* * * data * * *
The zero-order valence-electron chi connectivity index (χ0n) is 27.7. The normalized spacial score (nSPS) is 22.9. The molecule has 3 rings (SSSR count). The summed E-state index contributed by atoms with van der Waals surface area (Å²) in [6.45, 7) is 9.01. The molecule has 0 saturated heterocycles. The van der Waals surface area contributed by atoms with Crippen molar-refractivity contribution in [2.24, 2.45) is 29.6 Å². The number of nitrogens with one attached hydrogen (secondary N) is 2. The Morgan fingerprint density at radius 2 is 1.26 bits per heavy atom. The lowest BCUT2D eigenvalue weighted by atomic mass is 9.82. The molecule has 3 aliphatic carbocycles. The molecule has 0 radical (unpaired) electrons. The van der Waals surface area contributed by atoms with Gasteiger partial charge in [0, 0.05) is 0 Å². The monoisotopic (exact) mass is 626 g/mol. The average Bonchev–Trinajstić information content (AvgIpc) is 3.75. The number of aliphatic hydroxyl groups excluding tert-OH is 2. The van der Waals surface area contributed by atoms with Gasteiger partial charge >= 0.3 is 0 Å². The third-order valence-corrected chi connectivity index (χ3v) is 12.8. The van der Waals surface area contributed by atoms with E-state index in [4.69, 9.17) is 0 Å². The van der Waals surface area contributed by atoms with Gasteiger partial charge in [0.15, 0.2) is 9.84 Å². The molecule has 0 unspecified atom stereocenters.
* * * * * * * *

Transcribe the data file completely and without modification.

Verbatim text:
The zero-order valence-electron chi connectivity index (χ0n) is 27.7. The normalized spacial score (nSPS) is 22.9. The molecule has 3 rings (SSSR count). The summed E-state index contributed by atoms with van der Waals surface area (Å²) in [6.45, 7) is 9.01. The molecule has 0 saturated heterocycles. The van der Waals surface area contributed by atoms with Crippen molar-refractivity contribution in [2.24, 2.45) is 29.6 Å². The number of nitrogens with one attached hydrogen (secondary N) is 2. The Morgan fingerprint density at radius 2 is 1.26 bits per heavy atom. The lowest BCUT2D eigenvalue weighted by atomic mass is 9.82. The molecule has 3 aliphatic carbocycles. The molecule has 0 radical (unpaired) electrons. The van der Waals surface area contributed by atoms with Gasteiger partial charge in [0, 0.05) is 0 Å². The monoisotopic (exact) mass is 626 g/mol. The average Bonchev–Trinajstić information content (AvgIpc) is 3.75. The number of aliphatic hydroxyl groups excluding tert-OH is 2. The van der Waals surface area contributed by atoms with Gasteiger partial charge >= 0.3 is 0 Å². The third-order valence-corrected chi connectivity index (χ3v) is 12.8. The van der Waals surface area contributed by atoms with E-state index in [4.69, 9.17) is 0 Å². The van der Waals surface area contributed by atoms with Gasteiger partial charge in [0.15, 0.2) is 9.84 Å². The molecule has 0 unspecified atom stereocenters.